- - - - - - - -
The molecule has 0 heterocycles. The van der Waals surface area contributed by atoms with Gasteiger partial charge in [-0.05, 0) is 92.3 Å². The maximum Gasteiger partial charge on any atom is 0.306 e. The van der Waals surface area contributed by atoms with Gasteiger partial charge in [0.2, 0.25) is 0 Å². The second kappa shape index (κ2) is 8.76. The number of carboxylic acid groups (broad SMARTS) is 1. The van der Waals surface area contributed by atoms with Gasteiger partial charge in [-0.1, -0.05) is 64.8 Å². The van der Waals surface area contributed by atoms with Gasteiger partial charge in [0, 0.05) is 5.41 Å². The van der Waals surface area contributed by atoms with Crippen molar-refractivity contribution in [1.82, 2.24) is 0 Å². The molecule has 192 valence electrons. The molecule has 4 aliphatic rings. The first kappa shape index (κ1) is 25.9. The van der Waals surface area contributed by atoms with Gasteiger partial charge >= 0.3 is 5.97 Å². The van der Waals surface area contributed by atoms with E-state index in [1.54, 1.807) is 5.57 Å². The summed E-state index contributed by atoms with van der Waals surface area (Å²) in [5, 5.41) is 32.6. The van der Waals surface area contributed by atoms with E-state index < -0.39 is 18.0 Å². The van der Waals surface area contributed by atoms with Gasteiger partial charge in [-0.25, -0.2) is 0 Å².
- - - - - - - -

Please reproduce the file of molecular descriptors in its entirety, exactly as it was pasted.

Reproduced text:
The molecule has 0 heterocycles. The van der Waals surface area contributed by atoms with Gasteiger partial charge in [-0.05, 0) is 92.3 Å². The maximum Gasteiger partial charge on any atom is 0.306 e. The van der Waals surface area contributed by atoms with Gasteiger partial charge in [0.2, 0.25) is 0 Å². The second kappa shape index (κ2) is 8.76. The number of carboxylic acid groups (broad SMARTS) is 1. The van der Waals surface area contributed by atoms with Gasteiger partial charge in [-0.1, -0.05) is 64.8 Å². The van der Waals surface area contributed by atoms with Gasteiger partial charge in [0, 0.05) is 5.41 Å². The van der Waals surface area contributed by atoms with Crippen molar-refractivity contribution in [1.82, 2.24) is 0 Å². The molecule has 192 valence electrons. The molecule has 4 aliphatic rings. The first kappa shape index (κ1) is 25.9. The van der Waals surface area contributed by atoms with Gasteiger partial charge >= 0.3 is 5.97 Å². The van der Waals surface area contributed by atoms with E-state index in [1.54, 1.807) is 5.57 Å². The summed E-state index contributed by atoms with van der Waals surface area (Å²) in [5, 5.41) is 32.6. The van der Waals surface area contributed by atoms with E-state index < -0.39 is 18.0 Å². The van der Waals surface area contributed by atoms with Gasteiger partial charge in [-0.25, -0.2) is 0 Å².